What is your greatest roadblock, be it government regulation or that little frustrating thing that just likes to sneak up and stop you in your tracks? Broken needle? Jump ring jumping out of your pliers? Thread knots? Cats? Dogs? The family hedgehog rolled about in your yarn basket?

Gotta be the dogs.  There is always a need to go out for a walk.

This would be a perfect ornament during holiday season, or many other times a candle-light would be welcome.

All important pricing... Do you have a formula? Do you wing it? Do you feel your work justifies your prices?  


I price by double my cost of materials and add in for time.  As each eyecatcher has a different focal point I can price accordingly.


And of course, is there anything else you'd like to say to our "viewers at home"?

Do what you love and love what you do.  With time and some direction you can end up doing what you love to do most.


Important advice, and from one crafter to another, well taken.  I hope that others appreciate that not only do we love what we do, but we're not machines.

Visit Jill, and her wonderful eye-catching work at Jilly's Stuff Eye Catchers on Zibbet!

And now allow me a moment...
This is my sixth interview, and I have brought forward so far seven wonderful individuals who make things with their own minds, hands and hearts.  Nothing we all do is machine made for us, we actually get our own two hands involved, whether that means working needles, pliers, the sewing machine, or any other tool that helps us take raw materials and shape them into things that we then offer for sale.  We don't price cheaply, and you've seen some evidence of HOW we price, but perhaps, I hope, you're beginning to understand why.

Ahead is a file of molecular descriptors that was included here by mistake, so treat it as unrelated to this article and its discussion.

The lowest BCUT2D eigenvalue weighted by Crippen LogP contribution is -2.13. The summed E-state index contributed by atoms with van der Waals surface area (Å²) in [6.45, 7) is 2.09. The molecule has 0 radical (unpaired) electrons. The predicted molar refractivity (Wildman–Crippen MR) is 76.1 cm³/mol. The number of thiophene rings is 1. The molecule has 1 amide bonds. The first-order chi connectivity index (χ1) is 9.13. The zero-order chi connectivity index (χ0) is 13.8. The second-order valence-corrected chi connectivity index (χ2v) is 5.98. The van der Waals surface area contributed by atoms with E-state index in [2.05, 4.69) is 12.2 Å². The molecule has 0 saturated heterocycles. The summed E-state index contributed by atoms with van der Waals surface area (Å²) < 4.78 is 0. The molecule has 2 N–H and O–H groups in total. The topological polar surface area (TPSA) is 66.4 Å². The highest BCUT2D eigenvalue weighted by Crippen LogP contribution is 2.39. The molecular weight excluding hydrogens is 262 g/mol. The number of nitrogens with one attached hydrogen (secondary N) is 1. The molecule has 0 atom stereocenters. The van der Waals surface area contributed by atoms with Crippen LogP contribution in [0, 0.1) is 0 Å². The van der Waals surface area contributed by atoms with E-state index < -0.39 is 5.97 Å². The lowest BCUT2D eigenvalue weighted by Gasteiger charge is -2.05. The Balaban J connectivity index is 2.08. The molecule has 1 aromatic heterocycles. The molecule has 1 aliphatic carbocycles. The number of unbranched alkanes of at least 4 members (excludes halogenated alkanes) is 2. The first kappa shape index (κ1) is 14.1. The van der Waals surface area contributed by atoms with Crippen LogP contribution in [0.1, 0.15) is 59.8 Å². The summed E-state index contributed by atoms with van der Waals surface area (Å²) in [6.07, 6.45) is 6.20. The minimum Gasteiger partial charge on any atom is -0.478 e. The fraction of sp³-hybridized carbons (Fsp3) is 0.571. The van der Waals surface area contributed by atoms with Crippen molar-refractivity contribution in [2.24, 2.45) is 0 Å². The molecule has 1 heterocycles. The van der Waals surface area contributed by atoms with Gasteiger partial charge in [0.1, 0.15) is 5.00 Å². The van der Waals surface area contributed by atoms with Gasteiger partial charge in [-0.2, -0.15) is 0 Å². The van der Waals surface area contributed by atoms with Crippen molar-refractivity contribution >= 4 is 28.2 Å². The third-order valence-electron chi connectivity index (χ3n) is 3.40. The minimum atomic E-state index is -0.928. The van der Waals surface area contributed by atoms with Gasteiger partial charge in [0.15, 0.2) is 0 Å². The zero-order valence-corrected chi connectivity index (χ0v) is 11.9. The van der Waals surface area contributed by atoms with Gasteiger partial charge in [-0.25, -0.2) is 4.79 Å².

When you buy handmade, you're first off, supporting someone local, not someone who drives into a city and sit in a huge corner or penthouse office, put their feet up, and watch money roll in from work done in another country.  You're not supporting a CEO of a Big Store and lining his pockets, you're helping someone local or close to home, or even across the world who doesn't just wait for their product to come from a machine, ready made, cheaply made with cheap materials.  You're purchasing something lovingly made by hands that love what they do with quality materials, and is quality made that will last, if not a lifetime, close to it, and may last lifetimes after your own. (I mean, think on it... I am still using bedroom furniture that my great-great-great (I think that's right) grandfather made for his granddaughter at the time, my great-grandmother, and not only does it still function, it's still beautiful.)

Don't just be willing to pay Big Store's CEOs, or support a factory in some other country.  Bring the jobs back to your home.  Support the hand-crafters.

I'm not done yet! I still have a few more responders to the calls!


Abracadebra Designs said...

Hey there, Great interview. Jilly's stuff certainly is eye-catching. Best of luck to her on Zibbet. I am loving your write-up on buying handmade, too. Keep up the good work.

Kalla said...

Thanks, Debbie! :)

I'm hoping to open some eyes, and bring handmade back to the foreground where it belongs! Local and handmade items are some of the best there is! Thank you for reading, commenting, and your support!


luvncrafts said...

Great feature!! I have one of Jillys' books marks. It's very pretty!!